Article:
Friday, March 27, 2009
Sunday, March 22, 2009
Monday, March 9, 2009
This story eventually gets to a research-related point and it does have a moral. Will not be taking up a collection.
Met one of the many charming & talented Arnold School of Public Health grad student women when exiting the Blatt PE Center last Thursday. In the usual hi good to see you what are you doing here exchange, I noted that I was training for the upcoming Columbia triathlon. Since disclaimers were clearly needed [I don't look the part], added that I took up the sport a few years ago, at age 57. Further down the conversational line, as we were parting, the young woman said "I think it's so wonderful that you're still doing new things at your age." At your age. My internal response was not a pleasant one. But I recognized the misguided sweetness and answered pleasantly, and we each wandered off home.
As an early Baby Boomer, I'm just reaching the stage at which appearance trumps potential. When I shopped for my current bike, salesmen automatically led me to the fat seat cruisers, not the racers. I'm just an old woman. But I've been able to spend most of my life being something else. For persons of color, the experience of being categorized based on appearance begins a lot earlier. That knot in the stomach translates into stress and stress related disorders. My hope: that as Baby Boomers age, more and more of them come to understand how it stings to be judged based on appearance and develop a broader empathy for others who encounter the same sting. Promoting health disparities research will be a lot easier when a broad base of scientists have a visceral feel for the nature of discrimination. -- JP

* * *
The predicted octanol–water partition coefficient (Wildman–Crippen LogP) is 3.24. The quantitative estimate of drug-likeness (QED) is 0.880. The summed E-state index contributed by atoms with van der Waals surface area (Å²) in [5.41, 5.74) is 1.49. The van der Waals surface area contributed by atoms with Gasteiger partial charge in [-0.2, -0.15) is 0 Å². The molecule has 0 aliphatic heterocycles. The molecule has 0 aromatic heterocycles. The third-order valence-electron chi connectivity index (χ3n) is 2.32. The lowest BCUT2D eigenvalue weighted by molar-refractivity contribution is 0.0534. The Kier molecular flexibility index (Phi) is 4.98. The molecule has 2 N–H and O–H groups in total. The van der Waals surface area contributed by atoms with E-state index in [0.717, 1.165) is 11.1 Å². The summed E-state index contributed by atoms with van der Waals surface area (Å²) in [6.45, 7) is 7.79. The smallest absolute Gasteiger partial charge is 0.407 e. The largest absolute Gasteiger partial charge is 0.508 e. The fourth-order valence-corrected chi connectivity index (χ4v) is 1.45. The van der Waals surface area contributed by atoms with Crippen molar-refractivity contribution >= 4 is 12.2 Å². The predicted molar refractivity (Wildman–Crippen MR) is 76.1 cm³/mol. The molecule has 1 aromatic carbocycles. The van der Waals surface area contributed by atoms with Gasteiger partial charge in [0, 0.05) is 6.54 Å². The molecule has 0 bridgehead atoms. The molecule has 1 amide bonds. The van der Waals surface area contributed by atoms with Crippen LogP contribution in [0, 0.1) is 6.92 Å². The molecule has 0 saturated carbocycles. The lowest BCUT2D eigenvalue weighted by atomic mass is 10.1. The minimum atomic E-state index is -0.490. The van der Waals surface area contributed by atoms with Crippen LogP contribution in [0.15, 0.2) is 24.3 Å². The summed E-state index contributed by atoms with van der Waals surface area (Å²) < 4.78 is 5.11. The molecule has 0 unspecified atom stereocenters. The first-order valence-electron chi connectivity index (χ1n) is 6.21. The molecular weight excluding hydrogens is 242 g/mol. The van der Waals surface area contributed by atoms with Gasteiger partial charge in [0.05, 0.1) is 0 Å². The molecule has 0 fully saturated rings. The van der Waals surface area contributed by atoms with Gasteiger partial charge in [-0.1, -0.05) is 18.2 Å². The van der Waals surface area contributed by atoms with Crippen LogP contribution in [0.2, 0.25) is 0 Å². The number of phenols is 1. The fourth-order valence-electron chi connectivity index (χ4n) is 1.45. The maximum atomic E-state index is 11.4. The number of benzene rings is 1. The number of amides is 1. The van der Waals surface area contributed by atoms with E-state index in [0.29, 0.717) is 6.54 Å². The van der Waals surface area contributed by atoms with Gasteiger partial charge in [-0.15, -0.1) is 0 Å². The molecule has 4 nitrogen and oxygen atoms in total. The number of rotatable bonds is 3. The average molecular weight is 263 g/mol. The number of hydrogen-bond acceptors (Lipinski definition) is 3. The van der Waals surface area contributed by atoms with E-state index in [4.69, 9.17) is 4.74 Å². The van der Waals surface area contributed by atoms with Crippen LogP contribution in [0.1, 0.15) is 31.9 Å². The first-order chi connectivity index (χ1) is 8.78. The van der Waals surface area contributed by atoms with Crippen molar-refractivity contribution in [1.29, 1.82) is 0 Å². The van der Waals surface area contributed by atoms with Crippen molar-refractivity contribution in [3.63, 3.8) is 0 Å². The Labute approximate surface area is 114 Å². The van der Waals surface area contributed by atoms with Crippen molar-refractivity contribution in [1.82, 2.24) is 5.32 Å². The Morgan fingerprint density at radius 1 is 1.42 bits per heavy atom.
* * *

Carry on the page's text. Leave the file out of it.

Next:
at 4:30 AM
Friday, March 6, 2009
Kudos to USC grad (and former SCRHRC post-doc, current SCRHRC related faculty) Banky Olatosi, who represented the Center at the 30th Annual University of North Carolina Minority Health Conference, February 27, 2009. Dr. Olatosi is currently faculty at Mount Olive College in Mount Olive, NC. He participated in a panel discussion of Urban and Rural Health Programs.
at 11:03 AM
Wednesday, March 4, 2009
The SCRHRC, South Carolina AHEC, and the Medical University of South Carolina, with funding from the Duke Endowment, collaborated on "Telemedicine for South Carolina: Addressing Healthcare Needs in Rural and Underserved Communities." Full proceedings, including video, will be posted on the web.
Coolest presentations, other than our own Amy Martin outlining the results of our statewide surveys of primary care and specialist docs:
Ronald Weinstein, MD of Arizona on how that state created a telemedicine utility
Herrmann Spetzler from the Open Door Community Health Network in Eureka, CA. As a teacher of healthcare management, I particularly liked his focus on telemedicine as a business model, not a technology. With telemedicine giving him the ability to draw patients from geographically diverse sites, Mr. Spetzler can afford to pay a flat fee for a specialist's time spent at one of the Network's clinics, knowing that all of that time will be filled.
The next hurdle: if we can just convince our educational accrediting bodies that if medicine can be handled in a virtual world, face-to-face video education can count as "contact time."
at 4:43 AM
We were represented at the Office of Minority Health Leadership Summit, held February 25-27, by Jan (Director) and two post-docs (Jessica and Crystal). Jessica presented a poster reporting some of her dissertation work, dealing with the relationships between perceptions of racial discrimination and mistrust of the medical system and receipt of preventive health services. Jessica & Crystal are shown at the luncheon on Thursday -- sorry that I didn't take more pictures, as that isn't Crystal's best look!
at 4:35 AM